Nike Hosts First-ever LGBT Sports Summit

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Homophobia and transphobia are persistent problems in sport that have silenced gay, lesbian, bisexual and transgender athletes and coaches for much of the last century. Thanks to pioneers like former NFL player Dave Kopay, tennis great Martina Navratilova and transgender professional tennis player Renee Richards, the climate for LGBT athletes and coaches began to shift three decades ago … but only marginally.

In contrast, 2011 was a watershed year in the fight to end homophobia and transphobia in sports. We have finally reached a tipping point when anti-gay slurs, silence and discrimination are no longer the accepted norms in sports. Increasing numbers of LGBT athletes are coming out, and many more straight allies are speaking up to support them. Joining established athletics-focused groups like the National Center for Lesbian Rights Sports (NCLR) Project and, LGBT advocacy groups like Gay, Lesbian and Straight Education Network (GLSEN), It Gets Better and Gay & Lesbian Alliance Against Defamation (GLAAD) are widening their focus to include sports. It seems as though more new organizations are also coming forward to fight discrimination in sports every few weeks. Each organization is doing great things. Some target high schools sports, others target college athletics or professional sports; Some focus on legal advocacy, others outreach or media.

These changes are exciting and reflect a shifting culture in sport. Once dominated by discrimination and silence, a new climate of support and openness for LGBT athletes is emerging. The increasing numbers of groups focused on making sports a great place for everyone who wants to play or coach are helping to speed up the pace of change. But our effectiveness in ending homophobia and transphobia in sports has been limited because we are not working together effectively. Despite being led by athletes and coaches whose success is built on communication and teamwork, most of these advocacy groups aren’t talking to one another. We all share the same goal, but we haven’t been playing like a team.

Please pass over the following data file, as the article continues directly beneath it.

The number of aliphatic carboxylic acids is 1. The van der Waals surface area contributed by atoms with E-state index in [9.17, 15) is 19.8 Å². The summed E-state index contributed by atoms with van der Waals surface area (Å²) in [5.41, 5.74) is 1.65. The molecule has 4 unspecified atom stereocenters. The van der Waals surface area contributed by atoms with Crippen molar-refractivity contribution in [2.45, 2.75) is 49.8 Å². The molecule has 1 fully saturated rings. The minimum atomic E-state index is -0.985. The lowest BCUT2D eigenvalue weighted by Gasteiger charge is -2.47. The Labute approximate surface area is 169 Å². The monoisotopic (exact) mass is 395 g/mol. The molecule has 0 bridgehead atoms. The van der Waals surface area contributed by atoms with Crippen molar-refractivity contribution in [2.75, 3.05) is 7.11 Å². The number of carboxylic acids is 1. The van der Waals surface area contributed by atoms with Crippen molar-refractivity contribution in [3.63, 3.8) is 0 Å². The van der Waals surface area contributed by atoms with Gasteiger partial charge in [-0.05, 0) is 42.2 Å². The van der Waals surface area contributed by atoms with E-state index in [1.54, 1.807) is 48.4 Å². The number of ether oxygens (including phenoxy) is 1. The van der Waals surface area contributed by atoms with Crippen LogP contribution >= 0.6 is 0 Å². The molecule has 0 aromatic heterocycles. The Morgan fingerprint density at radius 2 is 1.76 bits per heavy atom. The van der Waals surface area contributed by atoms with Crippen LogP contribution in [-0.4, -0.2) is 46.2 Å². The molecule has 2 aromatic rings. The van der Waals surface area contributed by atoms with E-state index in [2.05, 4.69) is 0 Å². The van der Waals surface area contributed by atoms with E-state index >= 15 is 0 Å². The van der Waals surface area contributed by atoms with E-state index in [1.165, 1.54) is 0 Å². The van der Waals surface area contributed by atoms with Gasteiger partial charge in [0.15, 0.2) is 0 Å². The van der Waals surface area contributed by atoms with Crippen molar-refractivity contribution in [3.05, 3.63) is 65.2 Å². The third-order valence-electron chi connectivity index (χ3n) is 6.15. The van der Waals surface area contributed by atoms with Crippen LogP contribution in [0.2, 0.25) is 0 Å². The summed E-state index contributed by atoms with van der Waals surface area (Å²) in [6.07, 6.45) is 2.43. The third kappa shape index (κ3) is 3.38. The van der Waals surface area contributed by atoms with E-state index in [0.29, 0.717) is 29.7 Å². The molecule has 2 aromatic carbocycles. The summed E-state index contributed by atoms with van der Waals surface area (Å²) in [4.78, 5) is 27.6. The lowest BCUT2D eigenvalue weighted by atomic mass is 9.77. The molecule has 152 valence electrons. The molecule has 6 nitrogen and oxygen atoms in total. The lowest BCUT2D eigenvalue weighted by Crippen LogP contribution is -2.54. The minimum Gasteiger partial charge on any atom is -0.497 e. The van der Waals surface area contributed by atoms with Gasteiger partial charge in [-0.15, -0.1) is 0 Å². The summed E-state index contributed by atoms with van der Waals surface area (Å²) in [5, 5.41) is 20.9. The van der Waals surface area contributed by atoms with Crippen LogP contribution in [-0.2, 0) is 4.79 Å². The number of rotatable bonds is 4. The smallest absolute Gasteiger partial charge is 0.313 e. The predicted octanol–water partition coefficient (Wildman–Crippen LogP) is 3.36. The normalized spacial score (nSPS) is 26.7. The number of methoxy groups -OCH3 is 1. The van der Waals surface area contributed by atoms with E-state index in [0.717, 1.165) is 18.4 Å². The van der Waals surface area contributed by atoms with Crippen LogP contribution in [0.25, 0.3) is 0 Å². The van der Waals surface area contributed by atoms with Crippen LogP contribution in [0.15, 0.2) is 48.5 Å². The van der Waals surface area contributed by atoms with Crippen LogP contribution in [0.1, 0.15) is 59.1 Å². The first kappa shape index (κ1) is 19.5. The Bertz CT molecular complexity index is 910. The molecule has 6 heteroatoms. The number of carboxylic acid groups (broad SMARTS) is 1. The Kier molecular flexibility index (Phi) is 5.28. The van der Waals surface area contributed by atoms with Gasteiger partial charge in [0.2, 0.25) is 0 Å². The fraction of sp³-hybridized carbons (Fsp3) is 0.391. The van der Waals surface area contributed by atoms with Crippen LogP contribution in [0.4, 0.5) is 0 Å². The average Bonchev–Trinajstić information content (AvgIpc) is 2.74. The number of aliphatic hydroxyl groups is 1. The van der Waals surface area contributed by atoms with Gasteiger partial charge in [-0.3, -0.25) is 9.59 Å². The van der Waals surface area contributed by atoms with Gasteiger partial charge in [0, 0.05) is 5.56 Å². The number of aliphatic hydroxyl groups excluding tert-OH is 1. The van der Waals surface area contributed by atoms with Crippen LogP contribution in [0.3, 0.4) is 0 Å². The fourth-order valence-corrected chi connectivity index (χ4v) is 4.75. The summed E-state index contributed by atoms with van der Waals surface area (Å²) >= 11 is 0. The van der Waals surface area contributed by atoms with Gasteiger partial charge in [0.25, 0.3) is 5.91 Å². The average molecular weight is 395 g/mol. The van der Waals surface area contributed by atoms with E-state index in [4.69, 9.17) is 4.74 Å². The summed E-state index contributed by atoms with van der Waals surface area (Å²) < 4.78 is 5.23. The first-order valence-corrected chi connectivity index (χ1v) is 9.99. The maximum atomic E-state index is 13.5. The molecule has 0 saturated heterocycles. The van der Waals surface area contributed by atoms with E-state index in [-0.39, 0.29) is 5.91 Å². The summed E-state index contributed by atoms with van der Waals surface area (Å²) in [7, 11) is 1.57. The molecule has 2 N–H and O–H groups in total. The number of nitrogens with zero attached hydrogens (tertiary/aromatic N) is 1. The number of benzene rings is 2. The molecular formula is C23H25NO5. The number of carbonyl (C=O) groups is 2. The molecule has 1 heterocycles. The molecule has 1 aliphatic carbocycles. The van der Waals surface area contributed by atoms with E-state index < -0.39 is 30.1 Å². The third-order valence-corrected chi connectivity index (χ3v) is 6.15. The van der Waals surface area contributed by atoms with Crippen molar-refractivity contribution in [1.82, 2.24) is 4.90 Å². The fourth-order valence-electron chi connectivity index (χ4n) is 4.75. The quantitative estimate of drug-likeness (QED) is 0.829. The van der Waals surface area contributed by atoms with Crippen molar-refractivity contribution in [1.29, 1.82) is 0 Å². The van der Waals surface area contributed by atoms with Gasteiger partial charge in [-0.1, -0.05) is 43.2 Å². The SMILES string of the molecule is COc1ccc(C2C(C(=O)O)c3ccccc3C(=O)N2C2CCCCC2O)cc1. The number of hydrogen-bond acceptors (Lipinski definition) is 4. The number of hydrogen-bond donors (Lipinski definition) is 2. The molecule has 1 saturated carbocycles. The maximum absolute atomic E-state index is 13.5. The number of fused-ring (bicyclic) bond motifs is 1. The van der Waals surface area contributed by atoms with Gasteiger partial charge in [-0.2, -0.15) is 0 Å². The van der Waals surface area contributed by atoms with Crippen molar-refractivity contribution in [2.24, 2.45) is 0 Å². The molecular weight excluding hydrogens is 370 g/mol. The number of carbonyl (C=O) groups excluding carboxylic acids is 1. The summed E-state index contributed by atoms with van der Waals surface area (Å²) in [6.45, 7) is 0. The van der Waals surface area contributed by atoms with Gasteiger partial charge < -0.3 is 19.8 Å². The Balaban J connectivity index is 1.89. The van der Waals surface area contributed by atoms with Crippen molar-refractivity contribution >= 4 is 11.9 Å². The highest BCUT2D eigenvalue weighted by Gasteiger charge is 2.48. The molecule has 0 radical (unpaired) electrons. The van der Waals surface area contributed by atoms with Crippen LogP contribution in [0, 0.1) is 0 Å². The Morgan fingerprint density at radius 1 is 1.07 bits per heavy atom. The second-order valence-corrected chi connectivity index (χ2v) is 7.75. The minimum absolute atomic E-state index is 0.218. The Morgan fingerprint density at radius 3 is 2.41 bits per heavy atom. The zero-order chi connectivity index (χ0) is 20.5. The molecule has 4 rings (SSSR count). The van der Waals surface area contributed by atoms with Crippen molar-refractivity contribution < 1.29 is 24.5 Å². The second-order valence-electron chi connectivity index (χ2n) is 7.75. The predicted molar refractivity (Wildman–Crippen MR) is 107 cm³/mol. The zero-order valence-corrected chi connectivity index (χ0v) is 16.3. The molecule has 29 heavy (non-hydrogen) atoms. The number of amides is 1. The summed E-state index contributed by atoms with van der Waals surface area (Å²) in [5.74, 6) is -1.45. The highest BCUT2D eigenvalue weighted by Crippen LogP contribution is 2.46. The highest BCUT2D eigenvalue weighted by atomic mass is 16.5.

On June 14 in Beaverton, Oregon, that will change. Thirty leaders who are actively advocating for LGBT equality in sports will come together at Nike World Headquarters for the first-ever Nike LGBT Sports Summit. The goal of this ground-breaking event is to create a team game plan for ending homophobia and transphobia in sport that takes advantage of the best thinking and strengths of each organization. The aim is to increase our ability to collaborate on bringing about the change we all are committed to.

For the better part of three days, summit participants will identify and commit to completing specific action plans toward ending anti-LGBT discrimination in sports. They’ll also forge inter-group relationships to carry out these action plans. The organizations involved in this inaugural summit include the American Alliance for Health Physical Education Recreation and Dance, Athlete Ally, Br{ache the Silence, Campus Pride, ESPN, Fearless campaign, Federation of Gay Games, GLAAD, GLSEN, It Gets Better campaign, NCLR, National Collegiate Athletic Association (NCAA), Nike, Our Group, Outsports, StandUp Foundation, and You Can Play project.

To maximize the effectiveness of our collaborative efforts, we envision this summit as the first of an annual event. Our intention is to include other organizations and individuals who share our goals as we extend our network over the coming year. The 2013 summit will be open to everyone who is committed to ending homophobia and transphobia in sports.

Thanks to Nike’s commitment to making sport a respectful and inclusive experience for LGBT athletes, we have an opportunity to make the next 12 months an even more amazing year of progress for LGBT athletes and coaches at all levels of sports. We’re also blessed to have the support of online sports leader SB Nation and worldwide tech leader Microsoft. The commitment of these companies, along with the organizations involved, opens an opportunity like never before to make equality in sports a reality for all.

We hope that pioneers of our movement will be proud to see the progress we are forging on the foundation of their courage and determination. Together, we will end homophobia and transphobia in sports. We hope you will join us in the coming year.

This post has been updated since its original publication.

2 thoughts on “Nike Hosts First-ever LGBT Sports Summit

  1. Thanks for relaying this coverage. I think our sport and some of our members qualify for being ambassadors to this convergence — Cori Schumacher and Robbins Thompson for sure.

  2. What a great event. Is anyone going to this summit?
    It would be great to get some HD video material of some gay surfers attending the summit – so please if anyone is heading to Oregan – could you take an HD camera and shoot some stuff. We might be able to use it in the GS doco. Regards, Ian

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